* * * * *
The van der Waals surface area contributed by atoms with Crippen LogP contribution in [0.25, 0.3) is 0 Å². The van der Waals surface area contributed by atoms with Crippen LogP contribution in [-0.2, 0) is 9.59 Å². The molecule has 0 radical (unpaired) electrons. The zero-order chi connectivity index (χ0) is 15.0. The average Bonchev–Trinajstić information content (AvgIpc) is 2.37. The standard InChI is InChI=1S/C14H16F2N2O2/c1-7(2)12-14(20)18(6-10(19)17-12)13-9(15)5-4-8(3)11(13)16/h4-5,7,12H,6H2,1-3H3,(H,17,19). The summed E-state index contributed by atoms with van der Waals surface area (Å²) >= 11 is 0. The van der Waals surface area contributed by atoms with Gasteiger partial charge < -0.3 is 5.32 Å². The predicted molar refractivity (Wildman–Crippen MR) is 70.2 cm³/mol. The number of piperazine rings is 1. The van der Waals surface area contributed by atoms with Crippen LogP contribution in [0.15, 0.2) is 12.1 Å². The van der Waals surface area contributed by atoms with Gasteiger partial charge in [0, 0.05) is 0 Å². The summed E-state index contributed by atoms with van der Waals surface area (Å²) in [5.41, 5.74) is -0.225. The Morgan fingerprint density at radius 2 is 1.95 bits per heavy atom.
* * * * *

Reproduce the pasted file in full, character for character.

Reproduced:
The van der Waals surface area contributed by atoms with Crippen LogP contribution in [0.25, 0.3) is 0 Å². The van der Waals surface area contributed by atoms with Crippen LogP contribution in [-0.2, 0) is 9.59 Å². The molecule has 0 radical (unpaired) electrons. The zero-order chi connectivity index (χ0) is 15.0. The average Bonchev–Trinajstić information content (AvgIpc) is 2.37. The standard InChI is InChI=1S/C14H16F2N2O2/c1-7(2)12-14(20)18(6-10(19)17-12)13-9(15)5-4-8(3)11(13)16/h4-5,7,12H,6H2,1-3H3,(H,17,19). The summed E-state index contributed by atoms with van der Waals surface area (Å²) >= 11 is 0. The van der Waals surface area contributed by atoms with Gasteiger partial charge < -0.3 is 5.32 Å². The predicted molar refractivity (Wildman–Crippen MR) is 70.2 cm³/mol. The number of piperazine rings is 1. The van der Waals surface area contributed by atoms with Crippen LogP contribution in [0.15, 0.2) is 12.1 Å². The van der Waals surface area contributed by atoms with Gasteiger partial charge in [0, 0.05) is 0 Å². The summed E-state index contributed by atoms with van der Waals surface area (Å²) in [5.41, 5.74) is -0.225. The Morgan fingerprint density at radius 2 is 1.95 bits per heavy atom.